The association between the FTO gene variant and alcohol consumption and binge and problem drinking in different gene-environment background: The HAPIEE study.
Hubacek JA., Pikhart H., Peasey A., Malyutina S., Pajak A., Tamosiunas A., Voevoda M., Holmes MV., Bobak M.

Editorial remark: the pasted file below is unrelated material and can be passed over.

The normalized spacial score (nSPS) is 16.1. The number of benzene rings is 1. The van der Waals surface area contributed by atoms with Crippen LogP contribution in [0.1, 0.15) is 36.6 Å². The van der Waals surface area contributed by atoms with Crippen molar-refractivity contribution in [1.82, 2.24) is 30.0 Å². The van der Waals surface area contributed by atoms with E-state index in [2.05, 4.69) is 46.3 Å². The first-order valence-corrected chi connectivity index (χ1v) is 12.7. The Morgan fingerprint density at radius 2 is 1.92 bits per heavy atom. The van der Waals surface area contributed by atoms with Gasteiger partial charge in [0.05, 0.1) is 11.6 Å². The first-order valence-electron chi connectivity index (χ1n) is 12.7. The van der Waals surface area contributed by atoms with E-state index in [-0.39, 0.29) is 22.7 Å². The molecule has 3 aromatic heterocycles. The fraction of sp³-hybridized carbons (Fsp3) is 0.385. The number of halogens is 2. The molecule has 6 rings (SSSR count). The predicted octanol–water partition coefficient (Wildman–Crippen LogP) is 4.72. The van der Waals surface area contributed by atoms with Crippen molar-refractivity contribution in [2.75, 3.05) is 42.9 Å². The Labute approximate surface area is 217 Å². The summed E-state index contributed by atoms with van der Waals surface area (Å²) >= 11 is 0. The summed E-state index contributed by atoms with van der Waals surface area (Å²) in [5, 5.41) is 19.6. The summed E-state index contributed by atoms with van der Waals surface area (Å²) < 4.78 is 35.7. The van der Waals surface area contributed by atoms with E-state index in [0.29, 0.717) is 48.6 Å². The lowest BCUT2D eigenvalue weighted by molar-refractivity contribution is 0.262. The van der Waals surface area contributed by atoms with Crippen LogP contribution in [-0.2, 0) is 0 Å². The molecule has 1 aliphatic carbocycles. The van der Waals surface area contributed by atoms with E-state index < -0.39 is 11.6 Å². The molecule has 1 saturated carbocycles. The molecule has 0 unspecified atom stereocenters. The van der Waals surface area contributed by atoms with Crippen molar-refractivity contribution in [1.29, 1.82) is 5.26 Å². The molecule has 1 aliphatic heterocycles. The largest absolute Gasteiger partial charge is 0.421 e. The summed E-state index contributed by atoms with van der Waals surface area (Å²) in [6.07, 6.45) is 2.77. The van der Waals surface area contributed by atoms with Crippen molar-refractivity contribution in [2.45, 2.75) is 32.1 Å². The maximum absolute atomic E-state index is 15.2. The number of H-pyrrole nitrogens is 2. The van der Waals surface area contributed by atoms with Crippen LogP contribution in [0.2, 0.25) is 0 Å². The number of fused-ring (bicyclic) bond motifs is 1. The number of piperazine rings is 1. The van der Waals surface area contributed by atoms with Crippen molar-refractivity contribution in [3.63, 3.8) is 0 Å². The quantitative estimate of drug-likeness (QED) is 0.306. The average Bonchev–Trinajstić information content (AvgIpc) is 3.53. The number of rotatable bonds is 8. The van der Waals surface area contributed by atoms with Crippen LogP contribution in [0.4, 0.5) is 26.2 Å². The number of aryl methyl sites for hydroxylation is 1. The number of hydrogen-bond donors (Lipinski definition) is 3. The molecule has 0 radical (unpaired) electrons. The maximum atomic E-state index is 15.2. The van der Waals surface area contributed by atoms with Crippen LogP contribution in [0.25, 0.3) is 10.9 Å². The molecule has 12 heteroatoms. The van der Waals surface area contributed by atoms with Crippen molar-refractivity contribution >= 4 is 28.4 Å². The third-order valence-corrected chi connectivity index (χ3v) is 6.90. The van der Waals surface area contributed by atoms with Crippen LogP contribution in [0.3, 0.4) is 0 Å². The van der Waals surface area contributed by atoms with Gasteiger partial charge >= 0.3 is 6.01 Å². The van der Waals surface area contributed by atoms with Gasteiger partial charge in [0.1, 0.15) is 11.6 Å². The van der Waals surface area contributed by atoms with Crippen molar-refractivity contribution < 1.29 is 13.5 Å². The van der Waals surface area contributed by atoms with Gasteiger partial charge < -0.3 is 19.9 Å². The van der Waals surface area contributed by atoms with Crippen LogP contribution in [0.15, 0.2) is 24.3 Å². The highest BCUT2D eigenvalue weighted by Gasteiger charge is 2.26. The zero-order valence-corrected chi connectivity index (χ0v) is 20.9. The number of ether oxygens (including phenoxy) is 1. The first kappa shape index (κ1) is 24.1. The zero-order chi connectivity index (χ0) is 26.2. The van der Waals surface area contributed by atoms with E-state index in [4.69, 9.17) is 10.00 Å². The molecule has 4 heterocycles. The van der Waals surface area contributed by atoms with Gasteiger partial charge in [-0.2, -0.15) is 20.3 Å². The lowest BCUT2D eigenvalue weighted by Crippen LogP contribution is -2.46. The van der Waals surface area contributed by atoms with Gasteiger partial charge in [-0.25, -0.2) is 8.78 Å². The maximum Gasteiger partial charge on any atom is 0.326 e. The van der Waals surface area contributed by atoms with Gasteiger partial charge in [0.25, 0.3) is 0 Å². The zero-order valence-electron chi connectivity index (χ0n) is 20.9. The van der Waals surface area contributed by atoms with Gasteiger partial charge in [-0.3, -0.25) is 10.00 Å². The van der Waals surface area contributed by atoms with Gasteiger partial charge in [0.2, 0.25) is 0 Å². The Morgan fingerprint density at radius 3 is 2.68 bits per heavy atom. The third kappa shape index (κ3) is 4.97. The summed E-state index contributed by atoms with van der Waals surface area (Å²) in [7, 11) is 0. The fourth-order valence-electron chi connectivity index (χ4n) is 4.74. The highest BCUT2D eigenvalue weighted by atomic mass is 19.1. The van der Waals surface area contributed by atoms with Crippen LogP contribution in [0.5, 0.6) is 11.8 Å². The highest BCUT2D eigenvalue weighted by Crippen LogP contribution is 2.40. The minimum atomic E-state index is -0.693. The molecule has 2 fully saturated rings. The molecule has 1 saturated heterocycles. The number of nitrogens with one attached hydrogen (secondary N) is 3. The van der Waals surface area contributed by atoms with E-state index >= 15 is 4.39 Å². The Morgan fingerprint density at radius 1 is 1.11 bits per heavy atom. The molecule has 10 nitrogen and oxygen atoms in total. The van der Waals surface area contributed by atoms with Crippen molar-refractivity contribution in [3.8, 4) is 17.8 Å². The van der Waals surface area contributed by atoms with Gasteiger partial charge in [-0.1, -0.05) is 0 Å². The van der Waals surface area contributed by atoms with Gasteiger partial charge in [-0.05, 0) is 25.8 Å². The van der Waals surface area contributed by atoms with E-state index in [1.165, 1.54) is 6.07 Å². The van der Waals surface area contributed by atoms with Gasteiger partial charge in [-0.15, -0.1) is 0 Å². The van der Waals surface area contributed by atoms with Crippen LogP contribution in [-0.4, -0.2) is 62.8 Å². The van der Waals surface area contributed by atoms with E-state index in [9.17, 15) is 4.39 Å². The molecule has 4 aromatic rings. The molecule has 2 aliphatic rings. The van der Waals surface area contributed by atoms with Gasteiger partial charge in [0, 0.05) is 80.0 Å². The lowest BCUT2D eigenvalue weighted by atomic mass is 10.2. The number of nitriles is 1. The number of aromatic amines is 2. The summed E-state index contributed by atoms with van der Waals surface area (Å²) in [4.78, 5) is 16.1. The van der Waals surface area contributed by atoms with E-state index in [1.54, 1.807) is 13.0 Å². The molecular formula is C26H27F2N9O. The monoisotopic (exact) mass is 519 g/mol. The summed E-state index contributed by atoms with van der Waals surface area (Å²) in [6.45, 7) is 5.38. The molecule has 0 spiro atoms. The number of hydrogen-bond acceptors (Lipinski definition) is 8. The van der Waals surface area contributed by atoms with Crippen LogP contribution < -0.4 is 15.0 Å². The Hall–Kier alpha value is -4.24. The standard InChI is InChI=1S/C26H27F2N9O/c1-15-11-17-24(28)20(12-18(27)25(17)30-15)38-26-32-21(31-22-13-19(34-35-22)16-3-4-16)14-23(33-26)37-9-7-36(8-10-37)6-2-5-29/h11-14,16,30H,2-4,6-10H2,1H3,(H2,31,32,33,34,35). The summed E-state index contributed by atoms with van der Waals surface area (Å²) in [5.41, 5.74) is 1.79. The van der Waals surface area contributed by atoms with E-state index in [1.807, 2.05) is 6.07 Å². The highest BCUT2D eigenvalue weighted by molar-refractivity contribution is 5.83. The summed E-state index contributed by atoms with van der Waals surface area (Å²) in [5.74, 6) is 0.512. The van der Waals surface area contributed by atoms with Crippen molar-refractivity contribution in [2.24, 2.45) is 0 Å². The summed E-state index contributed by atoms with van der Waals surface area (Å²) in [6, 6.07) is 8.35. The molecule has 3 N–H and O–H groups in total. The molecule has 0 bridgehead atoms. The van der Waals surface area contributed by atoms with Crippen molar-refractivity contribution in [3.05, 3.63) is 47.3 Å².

BACKGROUND: Alcohol intake and tobacco smoking have significant negative health consequences and both are influenced by genetic predispositions. Some studies suggest that the FTO gene is associated with alcohol consumption. We investigated whether a tagging variant (rs17817449) within the FTO gene is associated with alcohol intake, problem drinking and smoking behaviour. METHODS: We analysed data from 26,792 Caucasian adults (47.2% of males; mean age 58.9 (±7.3) years), examined through the prospective cohort HAPIEE study. The primary outcomes were daily alcohol consumption, binge drinking, problem drinking (CAGE score 2+) and smoking status in relation to tagging variants within the FTO and ADH1B genes. RESULTS: We found no significant association of the FTO polymorphism with smoking status in either sex. The associations of the FTO polymorphism with drinking pattern were inconsistent and differed by gender. In men, GG homozygote carriers had lower odds of problem drinking (OR 0.85, 95% CI 0.75-0.96, p = 0.03). In women, the combination of the FTO/ADH1B GG/+A genotypes doubled the risk of binge drinking (OR 2.10, 95% CI 1.19-3.71, p < 0.05), and the risk was further increased among smoking women (OR 4.10, 95% CI 1.64-10.24, p = 0.008). CONCLUSIONS: In this large population study, the FTO gene appeared associated with binge and problem drinking, and the associations were modified by sex, smoking status and the ADH1B polymorphism.